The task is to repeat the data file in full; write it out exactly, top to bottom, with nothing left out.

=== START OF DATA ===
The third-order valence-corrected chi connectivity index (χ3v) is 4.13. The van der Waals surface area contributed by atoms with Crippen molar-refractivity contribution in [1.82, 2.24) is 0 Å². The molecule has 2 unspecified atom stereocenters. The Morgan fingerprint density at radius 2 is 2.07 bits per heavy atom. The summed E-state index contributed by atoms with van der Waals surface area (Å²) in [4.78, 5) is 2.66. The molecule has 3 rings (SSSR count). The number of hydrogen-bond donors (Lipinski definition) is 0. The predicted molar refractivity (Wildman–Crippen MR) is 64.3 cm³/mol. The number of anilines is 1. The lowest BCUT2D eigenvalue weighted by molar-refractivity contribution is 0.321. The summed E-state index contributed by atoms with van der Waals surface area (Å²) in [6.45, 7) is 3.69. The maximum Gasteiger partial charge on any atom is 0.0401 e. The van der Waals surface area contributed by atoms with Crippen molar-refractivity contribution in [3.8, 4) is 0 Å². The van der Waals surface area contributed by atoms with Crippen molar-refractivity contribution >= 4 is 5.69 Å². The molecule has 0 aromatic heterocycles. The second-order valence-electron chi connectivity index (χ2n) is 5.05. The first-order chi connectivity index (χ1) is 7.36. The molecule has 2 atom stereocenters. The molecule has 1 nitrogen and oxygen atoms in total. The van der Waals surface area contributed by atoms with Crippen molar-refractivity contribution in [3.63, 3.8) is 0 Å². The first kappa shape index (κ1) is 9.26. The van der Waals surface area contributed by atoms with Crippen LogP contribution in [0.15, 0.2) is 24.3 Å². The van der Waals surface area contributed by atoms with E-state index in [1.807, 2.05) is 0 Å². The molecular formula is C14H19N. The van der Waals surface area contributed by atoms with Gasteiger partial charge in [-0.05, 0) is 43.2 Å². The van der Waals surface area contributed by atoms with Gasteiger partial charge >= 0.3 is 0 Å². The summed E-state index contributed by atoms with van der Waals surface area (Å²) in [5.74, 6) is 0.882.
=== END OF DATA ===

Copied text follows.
The third-order valence-corrected chi connectivity index (χ3v) is 4.13. The van der Waals surface area contributed by atoms with Crippen molar-refractivity contribution in [1.82, 2.24) is 0 Å². The molecule has 2 unspecified atom stereocenters. The Morgan fingerprint density at radius 2 is 2.07 bits per heavy atom. The summed E-state index contributed by atoms with van der Waals surface area (Å²) in [4.78, 5) is 2.66. The molecule has 3 rings (SSSR count). The number of hydrogen-bond donors (Lipinski definition) is 0. The predicted molar refractivity (Wildman–Crippen MR) is 64.3 cm³/mol. The number of anilines is 1. The lowest BCUT2D eigenvalue weighted by molar-refractivity contribution is 0.321. The summed E-state index contributed by atoms with van der Waals surface area (Å²) in [6.45, 7) is 3.69. The maximum Gasteiger partial charge on any atom is 0.0401 e. The van der Waals surface area contributed by atoms with Crippen molar-refractivity contribution in [3.8, 4) is 0 Å². The van der Waals surface area contributed by atoms with Crippen molar-refractivity contribution >= 4 is 5.69 Å². The molecule has 0 aromatic heterocycles. The second-order valence-electron chi connectivity index (χ2n) is 5.05. The first-order chi connectivity index (χ1) is 7.36. The molecule has 2 atom stereocenters. The molecule has 1 nitrogen and oxygen atoms in total. The van der Waals surface area contributed by atoms with Crippen molar-refractivity contribution in [3.63, 3.8) is 0 Å². The first kappa shape index (κ1) is 9.26. The van der Waals surface area contributed by atoms with Crippen LogP contribution in [0.15, 0.2) is 24.3 Å². The van der Waals surface area contributed by atoms with E-state index in [1.807, 2.05) is 0 Å². The molecular formula is C14H19N. The van der Waals surface area contributed by atoms with Gasteiger partial charge in [-0.05, 0) is 43.2 Å². The van der Waals surface area contributed by atoms with Gasteiger partial charge >= 0.3 is 0 Å². The summed E-state index contributed by atoms with van der Waals surface area (Å²) in [5.74, 6) is 0.882.